A Test of Faith?
“Next time you meet an atheist, tell him or her that you know a bold, fresh guy, a barbarian who was raised in a working-class home and retains the lessons he learned there. Then mention to that atheist that this guy is now watched and listened to, on a daily basis, by millions of people all over the world and, to boot, sells millions of books. Then, while the non-believer is digesting all that, ask him or her if they still don’t believe there’s a God!”
— Talkshow host Bill O’Reilly, offering his career as proof of the existence of God (USA Today, 9/22/08)
The Washington Post (9/28/08) gathered reactions from “foreign policy analysts and others” to the presidential debate on international policy, and what was striking was how hawkish the Post’s circle of international experts was. The lineup included Henry A. Kissinger—inevitably—and several hawks from right-wing think tanks and/or the Bush administration: Danielle Pletka of American Enterprise Institute (AEI), Michael Rubin of AEI and Rumsfeld’s Pentagon, David Makovsky and Patrick Claw-son of the Washington Institute on Near East Policy. (Clawson also co-wrote a book with Rubin.) Michael O’Hanlon, another Post expert, works at the centrist Brookings but is a well-known Iraq hawk. Most of those who weren’t obvious hawks had Republican connections: Michael J. Green of CSIS worked for G.W. Bush’s NSC; Karen Donfried of the German Marshall Fund was an aide to Condoleezza Rice; Brookings Pakistan expert Stephen P. Cohen worked at Reagan’s State Department; Nancy Soderberg, who used to work for Bill Clinton, now advises Michael Bloomberg. Ronald D. Asmus was a former Clinton aide, but is best known for his advocacy of NATO expansion. For a change of pace, they also tapped David M. Walker of the Peter G. Petersen Foundation, who’s a deficit hawk. You’d think the disasters of the Bush years would create interest in new ideas on international policy—but at the Washington Post, a debate between alumni of Bush’s Pentagon and Bush’s State Department really is considered balanced.
Who Are ‘You’?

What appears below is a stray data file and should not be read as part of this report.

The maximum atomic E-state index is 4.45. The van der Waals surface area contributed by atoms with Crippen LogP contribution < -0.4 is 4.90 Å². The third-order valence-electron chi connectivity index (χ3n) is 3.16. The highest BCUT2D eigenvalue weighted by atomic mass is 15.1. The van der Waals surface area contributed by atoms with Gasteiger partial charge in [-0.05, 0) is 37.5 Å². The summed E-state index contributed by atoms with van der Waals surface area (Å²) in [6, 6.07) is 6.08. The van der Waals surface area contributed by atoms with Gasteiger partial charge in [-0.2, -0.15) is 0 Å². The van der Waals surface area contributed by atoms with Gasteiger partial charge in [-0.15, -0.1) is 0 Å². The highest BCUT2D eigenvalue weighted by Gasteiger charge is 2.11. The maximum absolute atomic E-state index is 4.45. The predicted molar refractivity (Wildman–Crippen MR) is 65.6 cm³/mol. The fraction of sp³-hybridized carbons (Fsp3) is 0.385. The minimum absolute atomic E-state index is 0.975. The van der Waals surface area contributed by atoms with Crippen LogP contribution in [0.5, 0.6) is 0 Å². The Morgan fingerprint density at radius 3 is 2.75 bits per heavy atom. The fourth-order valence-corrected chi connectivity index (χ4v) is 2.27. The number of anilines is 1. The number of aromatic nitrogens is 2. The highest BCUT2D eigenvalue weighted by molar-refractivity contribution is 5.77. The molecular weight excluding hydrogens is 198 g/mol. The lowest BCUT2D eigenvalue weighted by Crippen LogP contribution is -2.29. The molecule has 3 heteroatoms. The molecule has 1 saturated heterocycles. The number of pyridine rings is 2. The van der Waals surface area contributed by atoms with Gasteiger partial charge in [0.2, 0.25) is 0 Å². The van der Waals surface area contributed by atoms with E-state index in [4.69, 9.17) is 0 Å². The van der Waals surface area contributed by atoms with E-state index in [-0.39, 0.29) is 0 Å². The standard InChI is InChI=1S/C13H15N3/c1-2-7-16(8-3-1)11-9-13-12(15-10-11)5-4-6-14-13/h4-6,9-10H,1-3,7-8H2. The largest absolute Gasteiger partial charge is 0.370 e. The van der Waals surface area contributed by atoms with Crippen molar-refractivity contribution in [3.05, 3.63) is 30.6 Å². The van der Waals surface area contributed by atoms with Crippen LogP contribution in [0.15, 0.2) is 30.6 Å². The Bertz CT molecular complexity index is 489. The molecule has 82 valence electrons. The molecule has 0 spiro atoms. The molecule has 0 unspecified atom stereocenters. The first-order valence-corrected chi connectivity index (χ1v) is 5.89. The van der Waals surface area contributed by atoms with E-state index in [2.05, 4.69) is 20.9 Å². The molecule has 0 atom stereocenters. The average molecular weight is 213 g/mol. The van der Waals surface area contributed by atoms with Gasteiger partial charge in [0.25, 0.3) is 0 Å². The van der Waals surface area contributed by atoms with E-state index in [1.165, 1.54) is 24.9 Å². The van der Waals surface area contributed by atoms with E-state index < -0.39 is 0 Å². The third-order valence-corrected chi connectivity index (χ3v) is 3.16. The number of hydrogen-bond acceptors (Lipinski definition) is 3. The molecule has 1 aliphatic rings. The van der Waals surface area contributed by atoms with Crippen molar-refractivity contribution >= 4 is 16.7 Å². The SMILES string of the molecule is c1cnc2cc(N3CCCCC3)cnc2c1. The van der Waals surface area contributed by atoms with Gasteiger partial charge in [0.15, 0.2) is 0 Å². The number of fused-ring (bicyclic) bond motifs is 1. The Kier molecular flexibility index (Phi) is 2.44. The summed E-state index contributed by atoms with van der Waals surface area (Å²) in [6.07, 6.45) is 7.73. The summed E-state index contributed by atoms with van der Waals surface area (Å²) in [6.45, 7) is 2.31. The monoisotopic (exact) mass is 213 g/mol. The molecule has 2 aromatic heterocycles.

Corporate media have a peculiar view of who “you” are when it comes to economics. Take the New York Daily News’ graphic (9/21/08) on the major candidate’s tax plans, which used as examples families making $35,000, $75,000, $150,000, $200,000, $500,000 and $2 million—in other words, roughly speaking, families making more than 39 percent, 74 percent, 94 percent, 97 percent, 99.5 percent and 99.9 percent of U.S. households. Picking such skewed examples gives predictably skewed results—four out of six of the Daily News’ families do better under McCain’s plan, for example, whereas the Tax Policy Center calculates that 81 percent of families would get a tax cut under Obama’s plan, versus only 56 percent for McCain’s.
“The technology of campaign propaganda has advanced to such a degree that the concept of campaign-trail ‘journalism’ is now indistinguishable from corporate PR. . . . The constant Secret Service security protocol leaves everyone On the Bus roped off from all external human contact from morning till night; at the events in between, the press is often kept in windowless rooms behind closed doors or curtains, where reporters sit and listen to the candidate’s speeches fed in via loudspeaker. This hilarious setup makes it possible for so-called ‘political journalists’ to cover a candidate without (a) seeing him, (b) seeing his audiences and (c) receiving any information at all that is not fed to them directly by the campaign.”
—Matt Taibbi, RollingStone.com (9/18/08)
The Missing Source
Mark Weisbrot and Nichole Szembrot of the Center for Economic and Policy Research (9/08) looked at 267 TV news stories that mentioned the offshore drilling proposal—and found only one report that cited the finding of the federal Energy Information Agency (2/07)—“the country’s most authoritative source for statistics on energy”—that opening up currently restricted offshore areas to drilling would take 20 years to have even an insignificant effect on gas prices. Citing polls in which over half of those surveyed call environmental protections a “major cause of the recent increase in gasoline prices,” Weisbrot and Szembrot suggested that “omission of the relevant data from this recent reporting may have contributed to the widespread public misunderstanding.”
Democratization via Dictatorship
A Fareed Zakaria column (Newsweek, 9/22/08) argued that Bush-style democracy promotion is good in theory, but difficult in practice: “Consider, for example, Haiti, where the United States has attempted to foster democracy on and off for almost a century—with almost no success. Why? Surely Haitians yearn to be free. But there are aspects of its politics, economics and culture that have made it very difficult to establish liberal democracy.” But it’s very hard to put U.S. policy toward Haiti in a “democracy-building” framework. Toward the beginning of Zakaria’s time frame, for instance, the U.S. had Haiti under military occupation for 20 years. Are we supposed to interpret this as an early, if misguided, attempt at democracy-building? More recently, the U.S. supported a coup against Haiti’s elected government in 2004 (Extra!, 7-8/06). Rather than trying to understand this as a failed effort to “foster democracy,” doesn’t it make more sense to see this as an instance of the U.S. being opposed to democracy in Haiti?